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Last Light Navigates Trauma Through Cute-Horror



Last Light

Last Light Indie Snippet

I stumbled across Last Light entirely by accident, and I was hooked from the first piece of art I saw of it. The world of indie horror games is saturated with Silent Hill inspiration, but there are other games that hit such a special note that can really shake up the genre. And from even just seeing screenshots I could tell Last Light was what I’d been waiting for, a game that takes influence from the incredible Yomawari series. Last Light wears its inspiration proudly and builds something of its own with a morbid tale of bullying and revenge, along with a heavy emphasis on memory and repetition.

Last Light begins with a short series of hand-drawn images introducing us to our protagonist, Lumi. A young girl who, whilst headed to a location for a ‘scare game’ (a common trope over in Japan, where usually children head to a scary location as a form of a bravery challenge), loses her friends. Alone, scared, and faced with the abandoned hospital her friends should be at, she heads inside and into a nightmare. Along the way, Lumi encounters several spirits with their own plights and can collect some harrowing journals throughout the hospital.

Last Light drawing
Kids drawing monsters is always a spooky time

Something that immediately grabbed me is the art style, finding that sweet spot Yomawari inhabits between cute and horrific. Last Light takes a cutesy and in some places intentionally childish form and warps it into the disturbing. The drawings and journals you pick up paint a depressing picture of the children that had to suffer through various trauma, and the enemy designs find that perfect balance. The hospital environments are also very well realized, each floor having its own layout and theme.

The gameplay is simple; the objective is to find each of the friendly spirits and help them with whatever task they need, which most of the time amounts to fetching an item and bringing it back. There are also a few different sorts of hostile spirits which each have their own unique patterns and behaviors. As you progress further up the levels of the hospital, more of these hostile spirits are introduced. Lumi can also loot through cupboards and boxes to find a few helpful items, from keys, to candles that help light the way, to the classic salt to spread over the ground and slow down enemies.

Last Light gameplay
The salt can be of great use, candles are more just safety since things get REALLY dark

The gameplay of Last Light may be very straightforward, but the core of it is set up perfectly to create tension as you’re sprinting through narrow corridors trying to lose whatever ghost is hot on your tracks. The sprint has you sliding around whenever you try and turn, which at first feels awkward, but as the player gets used to it actually starts making any escape sequences a whole lot of fun.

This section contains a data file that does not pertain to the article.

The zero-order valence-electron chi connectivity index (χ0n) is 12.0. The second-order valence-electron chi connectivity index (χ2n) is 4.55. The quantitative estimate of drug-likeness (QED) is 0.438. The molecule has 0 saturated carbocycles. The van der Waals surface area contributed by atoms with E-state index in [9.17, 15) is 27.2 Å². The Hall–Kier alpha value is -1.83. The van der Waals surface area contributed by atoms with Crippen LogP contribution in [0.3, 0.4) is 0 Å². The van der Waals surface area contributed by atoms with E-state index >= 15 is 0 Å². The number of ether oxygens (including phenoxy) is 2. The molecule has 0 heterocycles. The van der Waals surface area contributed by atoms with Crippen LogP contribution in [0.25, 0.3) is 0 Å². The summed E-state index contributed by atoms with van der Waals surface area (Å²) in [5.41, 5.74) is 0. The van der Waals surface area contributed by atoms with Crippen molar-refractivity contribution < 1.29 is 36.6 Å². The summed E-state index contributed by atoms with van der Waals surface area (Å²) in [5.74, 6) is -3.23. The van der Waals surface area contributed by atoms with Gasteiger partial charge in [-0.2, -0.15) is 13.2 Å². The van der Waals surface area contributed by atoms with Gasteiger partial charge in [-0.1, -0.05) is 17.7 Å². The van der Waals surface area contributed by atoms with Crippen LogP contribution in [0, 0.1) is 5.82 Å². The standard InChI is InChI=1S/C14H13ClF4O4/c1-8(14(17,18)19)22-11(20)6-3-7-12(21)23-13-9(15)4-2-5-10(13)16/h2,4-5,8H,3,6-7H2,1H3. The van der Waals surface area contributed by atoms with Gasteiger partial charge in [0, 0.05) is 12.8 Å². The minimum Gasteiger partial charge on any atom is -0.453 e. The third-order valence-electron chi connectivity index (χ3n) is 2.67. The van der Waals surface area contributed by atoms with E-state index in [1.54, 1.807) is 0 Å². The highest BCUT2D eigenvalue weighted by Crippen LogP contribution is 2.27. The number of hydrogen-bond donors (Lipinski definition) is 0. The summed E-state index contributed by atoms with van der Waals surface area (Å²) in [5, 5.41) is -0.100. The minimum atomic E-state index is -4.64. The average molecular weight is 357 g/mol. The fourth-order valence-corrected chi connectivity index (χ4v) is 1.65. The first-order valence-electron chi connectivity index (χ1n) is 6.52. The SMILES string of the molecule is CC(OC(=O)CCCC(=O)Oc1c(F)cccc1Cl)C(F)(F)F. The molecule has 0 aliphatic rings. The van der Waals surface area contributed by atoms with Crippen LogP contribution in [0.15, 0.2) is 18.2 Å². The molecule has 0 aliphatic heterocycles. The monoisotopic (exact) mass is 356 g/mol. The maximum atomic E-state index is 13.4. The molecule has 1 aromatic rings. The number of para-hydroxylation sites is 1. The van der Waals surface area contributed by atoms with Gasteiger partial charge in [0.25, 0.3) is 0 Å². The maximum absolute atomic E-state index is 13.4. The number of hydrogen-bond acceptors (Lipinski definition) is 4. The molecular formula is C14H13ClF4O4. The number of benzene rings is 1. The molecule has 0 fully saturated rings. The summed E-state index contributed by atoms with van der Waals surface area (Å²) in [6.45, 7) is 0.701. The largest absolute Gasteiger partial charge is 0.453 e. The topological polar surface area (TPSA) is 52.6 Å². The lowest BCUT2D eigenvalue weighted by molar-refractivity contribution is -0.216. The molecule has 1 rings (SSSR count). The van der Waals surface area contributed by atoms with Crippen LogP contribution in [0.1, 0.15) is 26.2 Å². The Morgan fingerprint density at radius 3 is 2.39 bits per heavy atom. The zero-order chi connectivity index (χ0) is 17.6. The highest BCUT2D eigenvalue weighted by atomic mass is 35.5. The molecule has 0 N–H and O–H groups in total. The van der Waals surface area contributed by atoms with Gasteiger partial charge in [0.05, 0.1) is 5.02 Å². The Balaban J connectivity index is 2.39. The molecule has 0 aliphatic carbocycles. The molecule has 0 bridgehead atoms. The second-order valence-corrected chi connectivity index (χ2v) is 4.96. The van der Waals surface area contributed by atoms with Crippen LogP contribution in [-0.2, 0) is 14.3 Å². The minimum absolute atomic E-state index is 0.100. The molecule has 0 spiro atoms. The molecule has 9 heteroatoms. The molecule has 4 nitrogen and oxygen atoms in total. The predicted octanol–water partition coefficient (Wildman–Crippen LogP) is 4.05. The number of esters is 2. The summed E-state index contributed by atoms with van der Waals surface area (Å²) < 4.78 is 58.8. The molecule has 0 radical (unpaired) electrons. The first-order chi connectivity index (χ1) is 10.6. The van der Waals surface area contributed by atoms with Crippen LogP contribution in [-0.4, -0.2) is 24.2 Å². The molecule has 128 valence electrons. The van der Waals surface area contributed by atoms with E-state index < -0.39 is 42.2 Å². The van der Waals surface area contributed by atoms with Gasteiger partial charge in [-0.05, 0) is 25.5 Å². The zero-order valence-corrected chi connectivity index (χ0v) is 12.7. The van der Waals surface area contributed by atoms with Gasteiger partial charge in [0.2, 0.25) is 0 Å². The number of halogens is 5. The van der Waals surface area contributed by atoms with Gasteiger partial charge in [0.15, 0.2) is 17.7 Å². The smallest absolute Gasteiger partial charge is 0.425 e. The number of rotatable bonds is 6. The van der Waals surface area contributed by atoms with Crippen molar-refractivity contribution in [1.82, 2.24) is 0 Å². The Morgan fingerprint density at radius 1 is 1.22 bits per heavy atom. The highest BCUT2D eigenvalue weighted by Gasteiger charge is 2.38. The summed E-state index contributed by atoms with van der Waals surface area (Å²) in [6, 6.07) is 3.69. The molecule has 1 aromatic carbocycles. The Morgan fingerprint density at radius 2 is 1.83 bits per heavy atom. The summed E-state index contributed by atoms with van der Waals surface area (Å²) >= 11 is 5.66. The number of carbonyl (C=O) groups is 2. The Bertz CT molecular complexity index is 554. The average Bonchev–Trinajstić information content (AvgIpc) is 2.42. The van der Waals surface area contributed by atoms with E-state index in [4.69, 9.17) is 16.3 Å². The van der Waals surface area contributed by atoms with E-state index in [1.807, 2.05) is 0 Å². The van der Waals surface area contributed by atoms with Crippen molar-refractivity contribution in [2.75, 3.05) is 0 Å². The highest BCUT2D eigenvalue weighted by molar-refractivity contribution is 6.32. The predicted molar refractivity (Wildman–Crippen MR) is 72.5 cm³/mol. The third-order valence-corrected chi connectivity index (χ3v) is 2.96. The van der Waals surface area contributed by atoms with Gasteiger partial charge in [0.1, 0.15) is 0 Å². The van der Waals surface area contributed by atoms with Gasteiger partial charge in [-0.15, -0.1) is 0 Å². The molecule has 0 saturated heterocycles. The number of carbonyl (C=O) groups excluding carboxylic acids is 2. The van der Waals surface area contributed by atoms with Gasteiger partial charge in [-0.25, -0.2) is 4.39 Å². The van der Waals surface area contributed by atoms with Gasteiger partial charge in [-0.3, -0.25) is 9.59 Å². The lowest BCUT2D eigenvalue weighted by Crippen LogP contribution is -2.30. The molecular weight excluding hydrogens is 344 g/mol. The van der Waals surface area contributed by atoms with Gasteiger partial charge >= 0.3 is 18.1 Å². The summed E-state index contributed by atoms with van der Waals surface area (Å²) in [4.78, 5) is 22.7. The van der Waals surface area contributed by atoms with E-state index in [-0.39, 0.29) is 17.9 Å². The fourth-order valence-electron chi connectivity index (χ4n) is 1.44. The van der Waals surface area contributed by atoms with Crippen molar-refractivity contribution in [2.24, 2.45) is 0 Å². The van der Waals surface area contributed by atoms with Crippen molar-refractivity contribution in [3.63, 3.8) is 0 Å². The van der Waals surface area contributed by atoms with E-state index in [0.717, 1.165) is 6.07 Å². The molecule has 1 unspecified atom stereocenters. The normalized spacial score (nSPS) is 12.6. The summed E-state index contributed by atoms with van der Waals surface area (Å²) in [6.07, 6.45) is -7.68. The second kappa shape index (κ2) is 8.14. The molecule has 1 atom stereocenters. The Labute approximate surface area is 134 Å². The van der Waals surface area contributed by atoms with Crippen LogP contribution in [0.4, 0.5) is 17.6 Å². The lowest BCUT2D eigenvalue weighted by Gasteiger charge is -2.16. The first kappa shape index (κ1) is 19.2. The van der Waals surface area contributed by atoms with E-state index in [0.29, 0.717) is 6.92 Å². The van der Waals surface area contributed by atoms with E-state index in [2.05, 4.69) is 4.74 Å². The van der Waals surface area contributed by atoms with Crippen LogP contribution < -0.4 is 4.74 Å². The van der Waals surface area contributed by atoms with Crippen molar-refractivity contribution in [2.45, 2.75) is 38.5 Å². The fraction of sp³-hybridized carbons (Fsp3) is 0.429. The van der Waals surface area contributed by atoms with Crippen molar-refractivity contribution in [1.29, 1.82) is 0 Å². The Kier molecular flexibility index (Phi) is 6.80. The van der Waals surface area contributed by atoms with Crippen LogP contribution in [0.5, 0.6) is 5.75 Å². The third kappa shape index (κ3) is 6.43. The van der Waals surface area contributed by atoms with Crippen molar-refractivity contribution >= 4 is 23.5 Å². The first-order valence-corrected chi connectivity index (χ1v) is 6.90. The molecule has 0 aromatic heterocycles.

Once you reach the top of the hospital and uncover a horrible secret, Lumi blacks out and comes to at the start of the game again. This ‘time loop’ is a core part of how the story unfolds, and the truth more fully comes to light as you go through the motions again. There was a lot of promise in how things could change between loops, with all of the enemies being present from the start and the difficulty ramping up. However I do wish there were a few more differences between each repetition, the flashlight starts to act up and all of the various spirits appear on every floor, but that’s really it. There are new cutscenes and dialogue, but the objectives and the layout is all pretty much exactly the same. It’s much quicker the other times through, when the player is more familiar with the floors and what to do, but it does start to become just going through the motions by the end.

Last Light loop
At the start of each loop Lumi finds herself at the doorway, trying to piece together her memories

That being said Last Light is a short and sweet experience, taking our terrified protagonist through the levels of this hospital in order to unravel her own trauma and have her bravery grow is incredibly satisfying. All told it will only take a few hours to navigate the loops and get to the true ending, and despite the subsequent trips through not changing things enough and simply retreading old ground Last Light doesn’t outstay its welcome.

The art has a great style, and the gameplay is exactly what I’ve been after in an indie horror for a good while now. Last Light is a solid debut offering from Team Corn Field, and I can see them moving onwards and upwards with whatever they work on next. Lumi’s story is touching in some ways and heartbreaking in others, and everything pulls the player into seeing it through to the end. The repetition could definitely have been handled in a better way, with a few touches here and there changing things up, but all together Last Light comes out as a morbid little delight.

Shane Dover is a Melbourne, Australia based freelance writer contributing to Japanese punk news site Punx Save The Earth, punk publication Dying Scene, Diabolique Magazine and Goomba Stomp. Not just a fan of punk music, he's spent most of his life obsessed with the horror genre across all media, Japanese cinema, as well as pop culture in general. He plays music and writes fiction, check out his Twitter ( for updates on those projects.